The Unobvious Ones is a monthly look at movers and shakers who fly below the radar in the Canadian auto industry.
NEVER THE SAME DAY TWICE FOR SOLVING IN-CAR SYSTEMS
When drivers tap their screens or give voice commands, Kugatheesan Linganathan ensures there’s a quick response.
“Our team looks at performance for our in-vehicle software,” said the 36-year-old senior software developer at Ford Canada.
“We do everything related to the centre stack and how fast things boot up.”
Linganathan moved to Canada in 1998 from Sri Lanka, fleeing the civil war, and studied computer engineering at Ryerson University in Toronto. “I was good at math and science, and I was doing well with those subjects. I did my internship at [electronics company] Celestica, and then I did performance work at BlackBerry, mostly with the [operating systems] and mobile market.”
In 2017, Ford and BlackBerry struck a partnership, and Linganathan was among 300 BlackBerry employees who joined the automaker. He now works with teams that develop software, or who integrate third-party programs into the vehicles.
“If someone switches from AM to FM, for example, we come up with a target to make sure it’s as quick and efficient as possible. If it takes two seconds, our team will say it has to be 50 milliseconds. We work with the team, identify problems, and make that happen.”
There are teams for each function, such as Bluetooth, push-to-talk, or voice recognition. Linganathan’s team oversees the whole system, working with the software developers that contribute to the infotainment system.
Linganathan said his 10 years working with cell phones gave him the necessary experience.
“I know what we’re dealing with, and I can adapt easily to new technology. And the job is interesting. Today I’ll be working with start-up order, tomorrow with someone whose software is not reacting to user input. It’s new every day.”
PREVENTING DRUNK DRIVING WORLDWIDE, FROM CANADA
Impaired driving continues to be a problem, and it’s Felix Comeau’s mission to help prevent it. He’s the CEO of Alcohol Countermeasure Systems in Toronto, which develops and supplies ignition interlocks to vehicle manufacturers.
“The company has been around almost 40 years,” said Comeau, 71. “The first ignition interlock was installed in a convicted drinking driver’s vehicle in Colorado in 1985, and it was ours. We had trouble with [the early ones] in the cold, so we redesigned them to meet -40C and it was successful.”
Comeau graduated McMaster University in Hamilton, Ont., as a biochemist, and joined the RCMP’s crime lab in forensics. “My specialty was alcohol. I was teaching the police breath testing, which was new in those days. I became specialized in the equipment, and I tested and investigated products that would be suitable in Canada.
“One of the companies involved was Alcohol Countermeasure Systems. I was asked if I’d like to join in r&d, and a year later in 1978, I did. I became general manager, and then became president in 1986.”
The company is the only manufacturer that’s certified worldwide to directly supply the vehicle industry. It sells to Volvo for European use, supplies global mining and petrochemical equipment manufacturers, and along with competitors, makes devices to put in convicted drivers’ vehicles in North America. Comeau is currently working to enter the French market under its new interlock regulations, and on a pilot project to put the devices in U.S. school buses.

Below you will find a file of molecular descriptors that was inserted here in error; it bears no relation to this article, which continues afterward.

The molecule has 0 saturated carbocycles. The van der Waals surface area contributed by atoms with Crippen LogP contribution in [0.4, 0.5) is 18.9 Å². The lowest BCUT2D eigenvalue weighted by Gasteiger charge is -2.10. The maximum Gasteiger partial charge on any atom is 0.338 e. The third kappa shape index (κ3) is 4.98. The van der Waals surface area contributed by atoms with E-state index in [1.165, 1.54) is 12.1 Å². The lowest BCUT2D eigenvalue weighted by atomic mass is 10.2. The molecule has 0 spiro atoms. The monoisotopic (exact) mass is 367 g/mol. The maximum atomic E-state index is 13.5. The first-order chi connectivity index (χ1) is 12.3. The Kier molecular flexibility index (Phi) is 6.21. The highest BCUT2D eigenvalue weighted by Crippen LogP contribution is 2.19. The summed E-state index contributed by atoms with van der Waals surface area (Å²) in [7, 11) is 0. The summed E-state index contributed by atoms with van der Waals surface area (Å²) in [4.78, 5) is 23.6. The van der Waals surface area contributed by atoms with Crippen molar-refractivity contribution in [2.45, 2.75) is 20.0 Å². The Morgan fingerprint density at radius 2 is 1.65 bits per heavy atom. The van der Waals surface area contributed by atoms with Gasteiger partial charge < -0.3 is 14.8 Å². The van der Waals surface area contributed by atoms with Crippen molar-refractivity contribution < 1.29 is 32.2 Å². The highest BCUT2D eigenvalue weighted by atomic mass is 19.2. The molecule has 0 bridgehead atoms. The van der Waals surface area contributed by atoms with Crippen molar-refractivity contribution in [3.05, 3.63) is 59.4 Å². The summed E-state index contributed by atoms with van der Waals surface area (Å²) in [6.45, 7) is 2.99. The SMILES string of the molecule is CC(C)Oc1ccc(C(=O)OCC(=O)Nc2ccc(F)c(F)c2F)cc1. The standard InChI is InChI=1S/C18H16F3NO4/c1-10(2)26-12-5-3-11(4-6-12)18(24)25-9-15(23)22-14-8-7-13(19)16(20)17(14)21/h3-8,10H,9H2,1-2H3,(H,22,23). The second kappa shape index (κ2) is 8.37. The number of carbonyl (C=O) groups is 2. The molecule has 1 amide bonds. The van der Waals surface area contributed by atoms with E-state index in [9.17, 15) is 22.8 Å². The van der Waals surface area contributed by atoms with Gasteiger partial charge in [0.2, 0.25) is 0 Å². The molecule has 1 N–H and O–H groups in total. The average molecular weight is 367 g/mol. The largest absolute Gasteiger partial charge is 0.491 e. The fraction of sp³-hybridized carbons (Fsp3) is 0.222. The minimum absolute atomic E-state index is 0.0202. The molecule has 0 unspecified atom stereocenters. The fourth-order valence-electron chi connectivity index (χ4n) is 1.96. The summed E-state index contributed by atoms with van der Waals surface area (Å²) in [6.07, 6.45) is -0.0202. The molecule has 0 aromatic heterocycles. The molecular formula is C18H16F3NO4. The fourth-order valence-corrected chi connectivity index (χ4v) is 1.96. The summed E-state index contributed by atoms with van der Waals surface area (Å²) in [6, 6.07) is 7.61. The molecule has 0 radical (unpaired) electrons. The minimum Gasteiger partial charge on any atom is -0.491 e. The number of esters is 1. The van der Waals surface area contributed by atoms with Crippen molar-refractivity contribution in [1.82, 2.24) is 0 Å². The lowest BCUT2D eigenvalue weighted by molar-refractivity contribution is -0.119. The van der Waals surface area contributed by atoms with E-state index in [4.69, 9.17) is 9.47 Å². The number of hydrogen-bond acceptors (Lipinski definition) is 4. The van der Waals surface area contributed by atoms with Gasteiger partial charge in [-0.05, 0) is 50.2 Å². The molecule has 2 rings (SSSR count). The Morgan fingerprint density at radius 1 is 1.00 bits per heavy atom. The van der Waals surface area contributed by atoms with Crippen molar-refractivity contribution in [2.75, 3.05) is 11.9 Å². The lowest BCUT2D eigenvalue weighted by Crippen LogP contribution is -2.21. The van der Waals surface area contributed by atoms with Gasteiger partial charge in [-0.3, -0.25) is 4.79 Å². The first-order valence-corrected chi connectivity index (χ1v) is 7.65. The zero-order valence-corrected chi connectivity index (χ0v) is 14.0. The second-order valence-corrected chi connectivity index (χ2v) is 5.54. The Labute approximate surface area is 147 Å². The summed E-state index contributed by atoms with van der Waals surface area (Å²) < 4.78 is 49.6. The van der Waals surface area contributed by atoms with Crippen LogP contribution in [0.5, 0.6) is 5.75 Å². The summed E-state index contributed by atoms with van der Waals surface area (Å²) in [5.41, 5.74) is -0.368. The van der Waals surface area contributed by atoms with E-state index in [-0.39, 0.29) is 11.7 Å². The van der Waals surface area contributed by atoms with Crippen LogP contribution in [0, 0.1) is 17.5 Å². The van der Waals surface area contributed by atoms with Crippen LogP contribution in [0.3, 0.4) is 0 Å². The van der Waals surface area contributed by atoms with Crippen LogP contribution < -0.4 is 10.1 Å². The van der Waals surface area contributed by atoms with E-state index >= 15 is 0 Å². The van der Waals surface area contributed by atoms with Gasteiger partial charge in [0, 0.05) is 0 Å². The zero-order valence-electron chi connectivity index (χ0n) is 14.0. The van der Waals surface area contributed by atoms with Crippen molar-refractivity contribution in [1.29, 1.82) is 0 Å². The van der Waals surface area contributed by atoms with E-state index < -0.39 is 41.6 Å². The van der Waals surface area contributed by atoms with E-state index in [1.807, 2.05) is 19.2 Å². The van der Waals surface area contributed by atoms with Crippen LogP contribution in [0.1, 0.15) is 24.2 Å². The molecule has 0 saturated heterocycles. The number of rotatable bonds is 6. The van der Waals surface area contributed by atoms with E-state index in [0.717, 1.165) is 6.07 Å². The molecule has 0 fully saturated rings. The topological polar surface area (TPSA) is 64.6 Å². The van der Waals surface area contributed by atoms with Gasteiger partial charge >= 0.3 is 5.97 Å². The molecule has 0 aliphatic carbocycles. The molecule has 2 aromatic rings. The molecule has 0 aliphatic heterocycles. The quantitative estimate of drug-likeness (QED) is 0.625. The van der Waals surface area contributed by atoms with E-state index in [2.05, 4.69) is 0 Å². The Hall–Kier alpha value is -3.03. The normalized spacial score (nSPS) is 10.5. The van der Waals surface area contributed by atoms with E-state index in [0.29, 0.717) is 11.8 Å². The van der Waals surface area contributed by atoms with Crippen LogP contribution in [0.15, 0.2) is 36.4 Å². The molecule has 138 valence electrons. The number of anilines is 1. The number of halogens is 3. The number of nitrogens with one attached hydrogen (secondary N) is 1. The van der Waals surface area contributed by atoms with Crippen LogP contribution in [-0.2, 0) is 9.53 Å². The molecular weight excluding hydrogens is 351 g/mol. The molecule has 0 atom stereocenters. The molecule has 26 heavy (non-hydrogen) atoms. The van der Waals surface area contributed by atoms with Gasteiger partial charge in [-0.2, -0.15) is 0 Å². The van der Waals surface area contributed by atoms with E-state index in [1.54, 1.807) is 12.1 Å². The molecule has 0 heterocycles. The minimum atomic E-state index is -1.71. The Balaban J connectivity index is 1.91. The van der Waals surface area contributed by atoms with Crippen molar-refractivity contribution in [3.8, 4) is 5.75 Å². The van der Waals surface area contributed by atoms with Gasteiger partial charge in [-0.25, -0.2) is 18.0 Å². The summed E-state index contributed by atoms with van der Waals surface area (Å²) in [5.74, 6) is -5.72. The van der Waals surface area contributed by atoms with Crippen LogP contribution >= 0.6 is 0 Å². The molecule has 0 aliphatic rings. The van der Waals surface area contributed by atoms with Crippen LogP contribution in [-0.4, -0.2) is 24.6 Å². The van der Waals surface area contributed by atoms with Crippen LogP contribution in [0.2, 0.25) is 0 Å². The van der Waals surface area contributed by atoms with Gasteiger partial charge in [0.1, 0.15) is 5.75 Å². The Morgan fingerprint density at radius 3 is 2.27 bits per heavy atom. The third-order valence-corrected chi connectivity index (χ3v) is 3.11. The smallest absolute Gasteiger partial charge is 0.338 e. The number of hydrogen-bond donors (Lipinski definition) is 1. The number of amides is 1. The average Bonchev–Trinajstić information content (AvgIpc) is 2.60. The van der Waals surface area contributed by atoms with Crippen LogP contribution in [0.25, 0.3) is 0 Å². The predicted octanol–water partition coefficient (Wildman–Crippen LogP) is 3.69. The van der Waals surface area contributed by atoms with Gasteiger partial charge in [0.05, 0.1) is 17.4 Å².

“We continue to develop leading products. You might say ‘what’s the difference, they all measure alcohol,’ but we have to measure how the vehicle tolerates the device, how it might be cheated, how the data goes back to regulatory authorities. We have to innovate how we meet the challenges of our customers and regulatory authorities.”
MULTIPLE ROLES AT TOYOTA MEANS ‘NO TYPICAL DAYS’
Automakers have to do more than just reach out to customers; they also have to work with regulators an manufacturing. To do this, Scott MacKenzie is senior national manager of external affairs for both Toyota Canada and Toyota Motor Manufacturing Canada
“I don’t have typical days,” said MacKenzie, 44. “I have responsibility for government affairs, corporate communications, and product public relations. I could be dealing with steel and aluminum tariffs, and then be at the proving grounds with a future vehicle, trying to understand its capability. I interface between the company and anything external, whether it’s government, industry associations, or journalists.”
Interested in world issues, MacKenzie earned a bachelor of arts in environmental studies at the University of Waterloo, Ont. Unable to find a job in that field, he went to Toyota and has been there ever since. He began in manufacturing and quality control and did that for five years, and then moved into supplier preparation and development, where he managed new-model vehicle launches. He was asked to rotate into corporate planning, and when an opening came up in government affairs, he added it to his position.
“I became proficient at it. I was heavily involved in NAFTA, and we attracted a $220-million investment from the provincial and federal governments.
“Someone asked if I wanted to try more of external affairs, and I’ve done that for the last year. I understand how cars are made, sold, and distributed, and I’ve always had a capacity for learning new things.”
MacKenzie works with a team of 12 across the two companies, and he divides his time between the offices.
“I’ve interfaced with a lot of different groups, so if I have a challenge, I know who to ask. That helped me get to where I am today.”